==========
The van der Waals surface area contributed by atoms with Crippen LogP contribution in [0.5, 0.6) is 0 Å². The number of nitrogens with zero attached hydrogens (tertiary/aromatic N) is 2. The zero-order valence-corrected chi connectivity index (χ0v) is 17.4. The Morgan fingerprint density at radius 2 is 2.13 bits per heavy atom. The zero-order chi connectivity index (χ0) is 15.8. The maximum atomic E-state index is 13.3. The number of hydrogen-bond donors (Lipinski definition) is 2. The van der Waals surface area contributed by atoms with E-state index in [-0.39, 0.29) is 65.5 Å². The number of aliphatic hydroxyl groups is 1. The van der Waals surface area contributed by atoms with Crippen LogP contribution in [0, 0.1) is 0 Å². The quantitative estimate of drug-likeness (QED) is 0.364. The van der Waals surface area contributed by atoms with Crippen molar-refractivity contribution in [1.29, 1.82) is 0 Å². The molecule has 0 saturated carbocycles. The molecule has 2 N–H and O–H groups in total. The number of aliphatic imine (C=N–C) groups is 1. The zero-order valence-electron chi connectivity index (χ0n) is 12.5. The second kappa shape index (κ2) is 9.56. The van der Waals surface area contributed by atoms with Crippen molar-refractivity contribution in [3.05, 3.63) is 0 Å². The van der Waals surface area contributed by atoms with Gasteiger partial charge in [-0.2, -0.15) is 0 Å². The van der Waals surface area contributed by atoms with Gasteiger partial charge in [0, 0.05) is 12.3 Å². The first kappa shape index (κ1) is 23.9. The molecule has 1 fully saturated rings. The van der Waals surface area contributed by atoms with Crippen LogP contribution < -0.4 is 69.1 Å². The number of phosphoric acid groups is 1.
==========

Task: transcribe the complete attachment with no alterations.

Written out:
The van der Waals surface area contributed by atoms with Crippen LogP contribution in [0.5, 0.6) is 0 Å². The number of nitrogens with zero attached hydrogens (tertiary/aromatic N) is 2. The zero-order valence-corrected chi connectivity index (χ0v) is 17.4. The Morgan fingerprint density at radius 2 is 2.13 bits per heavy atom. The zero-order chi connectivity index (χ0) is 15.8. The maximum atomic E-state index is 13.3. The number of hydrogen-bond donors (Lipinski definition) is 2. The van der Waals surface area contributed by atoms with E-state index in [-0.39, 0.29) is 65.5 Å². The number of aliphatic hydroxyl groups is 1. The van der Waals surface area contributed by atoms with Crippen LogP contribution in [0, 0.1) is 0 Å². The quantitative estimate of drug-likeness (QED) is 0.364. The van der Waals surface area contributed by atoms with Crippen molar-refractivity contribution in [1.29, 1.82) is 0 Å². The molecule has 0 saturated carbocycles. The molecule has 2 N–H and O–H groups in total. The number of aliphatic imine (C=N–C) groups is 1. The zero-order valence-electron chi connectivity index (χ0n) is 12.5. The second kappa shape index (κ2) is 9.56. The van der Waals surface area contributed by atoms with Crippen molar-refractivity contribution in [3.05, 3.63) is 0 Å². The van der Waals surface area contributed by atoms with Gasteiger partial charge in [-0.2, -0.15) is 0 Å². The van der Waals surface area contributed by atoms with Gasteiger partial charge in [0, 0.05) is 12.3 Å². The first kappa shape index (κ1) is 23.9. The molecule has 1 fully saturated rings. The van der Waals surface area contributed by atoms with Crippen LogP contribution < -0.4 is 69.1 Å². The number of phosphoric acid groups is 1.